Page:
Database Isolation Levels - explained as if you were building a Snowman
Chronicles of making Databases Fun
Hi there! 👋
It’s Saturday and what a better way to spend 3 mins of your weekend than by refreshing your knowledge on DB’s Transaction Isolation Levels, right? RIGHT? 🤓
I know, I know, who cares about that? It’s a boring and hard-to-grasp topic. And you have your fancy ORM that does it for you anyway … Which all makes sense until you learn that there are some weird scenarios like “Lost Updates” and “Dirty Reads”. Ouch!
“Well, no problem”, you say, “I’ll just tighten my Transaction Isolation Level. I don’t even need to understand how that works, because the higher the better”. And that’s true - higher isolation level is better; until you see the performance hit :)
Here’s what I want to do - I want to give you a frame in which to think about DB Transaction Isolation levels, but through lens of something that you can easily remember. Through the lens of Building a Snowman :)
As usual, we go with infographic first and then with more detailed text.
I hope that was amusing enough :) Because, Isolation levels are actually really cool concepts to grasp. They do have their own set of intricacies, but, for starters, you should at least be aware on what they are.
Before I give you more context, I just want to let you know of the results of my 15-sec google search on Default Isolation levels in each DB:
MySQL - REPEATABLE READ
PostgreSQL - READ COMMITTED
SQL Server - READ COMMITTED
Oracle - READ COMMITTED
I want to emphasize that I literally did a 5-sec search for each and this is what came as a result. As usual, your mileage on your production database may vary, so do make sure to check it out.
So what is this all about? Well, it’s really simple - Transaction Isolation Levels are all about what happens when multiple users are trying to read & write data from the same row. That’s concurrency. It tries to answer the question of “what will happen and how do I resolve the conflicts”. You can also think of it as two users trying to edit the same Excel row at the same time. That’d be concurrency as well.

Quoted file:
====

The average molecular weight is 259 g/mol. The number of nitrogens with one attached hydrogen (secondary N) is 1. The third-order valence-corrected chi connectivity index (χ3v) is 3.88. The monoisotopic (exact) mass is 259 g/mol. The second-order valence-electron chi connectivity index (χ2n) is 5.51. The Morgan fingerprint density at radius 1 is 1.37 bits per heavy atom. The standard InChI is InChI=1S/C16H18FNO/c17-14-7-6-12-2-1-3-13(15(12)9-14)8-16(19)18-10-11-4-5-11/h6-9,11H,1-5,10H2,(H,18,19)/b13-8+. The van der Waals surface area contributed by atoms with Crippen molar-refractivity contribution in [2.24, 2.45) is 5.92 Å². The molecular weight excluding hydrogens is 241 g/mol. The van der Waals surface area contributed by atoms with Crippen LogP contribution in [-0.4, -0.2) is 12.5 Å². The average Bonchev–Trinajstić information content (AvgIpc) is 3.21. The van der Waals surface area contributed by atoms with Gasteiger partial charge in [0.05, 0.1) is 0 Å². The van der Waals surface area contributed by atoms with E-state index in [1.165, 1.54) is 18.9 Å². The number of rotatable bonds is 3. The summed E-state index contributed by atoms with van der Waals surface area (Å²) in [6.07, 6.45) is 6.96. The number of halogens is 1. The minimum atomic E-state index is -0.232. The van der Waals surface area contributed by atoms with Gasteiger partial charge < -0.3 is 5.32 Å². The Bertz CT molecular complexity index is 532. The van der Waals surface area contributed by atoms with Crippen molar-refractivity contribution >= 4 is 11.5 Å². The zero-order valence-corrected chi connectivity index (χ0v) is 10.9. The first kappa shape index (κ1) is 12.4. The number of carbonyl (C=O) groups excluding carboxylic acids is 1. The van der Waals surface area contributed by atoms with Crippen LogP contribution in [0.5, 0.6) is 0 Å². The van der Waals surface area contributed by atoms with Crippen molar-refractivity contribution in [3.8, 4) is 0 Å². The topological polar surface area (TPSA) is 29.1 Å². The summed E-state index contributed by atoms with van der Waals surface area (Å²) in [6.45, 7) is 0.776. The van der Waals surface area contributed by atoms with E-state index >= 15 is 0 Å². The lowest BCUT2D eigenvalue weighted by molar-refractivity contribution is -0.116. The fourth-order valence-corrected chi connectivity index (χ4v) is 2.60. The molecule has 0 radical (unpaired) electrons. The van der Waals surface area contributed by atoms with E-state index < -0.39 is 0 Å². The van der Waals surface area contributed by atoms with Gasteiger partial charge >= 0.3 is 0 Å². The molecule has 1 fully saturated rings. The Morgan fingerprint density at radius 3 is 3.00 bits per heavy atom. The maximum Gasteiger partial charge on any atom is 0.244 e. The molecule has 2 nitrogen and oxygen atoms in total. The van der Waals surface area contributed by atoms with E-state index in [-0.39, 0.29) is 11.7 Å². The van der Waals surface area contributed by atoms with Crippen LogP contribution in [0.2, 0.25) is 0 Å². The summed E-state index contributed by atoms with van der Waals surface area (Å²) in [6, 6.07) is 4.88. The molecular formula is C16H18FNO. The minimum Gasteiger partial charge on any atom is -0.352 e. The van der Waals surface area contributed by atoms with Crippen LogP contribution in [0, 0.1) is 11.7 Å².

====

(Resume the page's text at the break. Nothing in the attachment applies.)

And here’s what happens under each level:
Under READ UNCOMMITTED, everything is fully transparent and everybody sees everything. If one user starts a transaction and starts editing the data, all other users will see all their changes even though they weren’t committed. This is great in cases where you know that concurrency is highly unlikely to happen (e.g. you have single writer and multiple readers or whatever).
The problem would arise if user reads something that another user decides to roll back. We call this scenario a “dirty read” and depending on the context, consequences could range from “meh” to “well, we’re in deep shit now”.
Under READ COMMITTED, database ensures that you see only the data that has been committed to DB. This is actually pretty good for most scenarios, except, and this is amusing - except if you wanted to ensure that you don’t see different data within a same transaction.
It’s a hard to grasp scenario so I’ll give you an example - long-running analytics query; or a machine learning thingy, whatever. Under READ COMMITTED, you would see some data that has been written to DB. All good. But imagine if your transaction was a long-running one (e.g. it lasts for several minutes). What could happen is that somebody modifies the data AGAIN, and if you re-read this you’d see a different value. This problem of possibly seeing DIFFERENT data under two SELECT statements in a single transaction is something that is not ideal for all scenarios. And that’s what gets solved with REPEATABLE READ.
Under REPEATABLE READ your transaction is guaranteed to see the EXACT SAME data all the time, for as long as transaction takes. Even if data changes in the meantime, you are still guaranteed that, in a single long-running transaction, you keep seeing the exact same values.
Frankly speaking, this is probably OK for 99% of the scenarios. Those 1% of cases would be if you want to ensure that no new data is added or removed while your transaction is running (e.g. think if your query depends on the exact number of rows). For such cases, you want to go with Seralizable Level.
Under SERIALIZABLE level, DB ensures that concurrent transactions are executed serially (i.e. one after another). Think of it as physically locking the database while you are doing stuff in it. It’s super-slow because there’s no concurrency, but it’s effective if you need to ensure data is exactly the same.
And that would be it, really :) As you can see - it’s not that hard, right? READ COMMITTED would serve most of the use-cases, but if you need to level-up the game - you can always upgrade to REPEATABLE read.
Finally, based on your use-case, you could also consider DOWNGRADING the isolation level. For example, if you are 100% sure that two transactions would never touch the same row, or that they’d operate on different columns - you can always consider easing the isolation and effectively improving the performance :)
Hope you enjoyed this article! If you did, I’d appreciate if you share it with others as well :)
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Thanks for reading!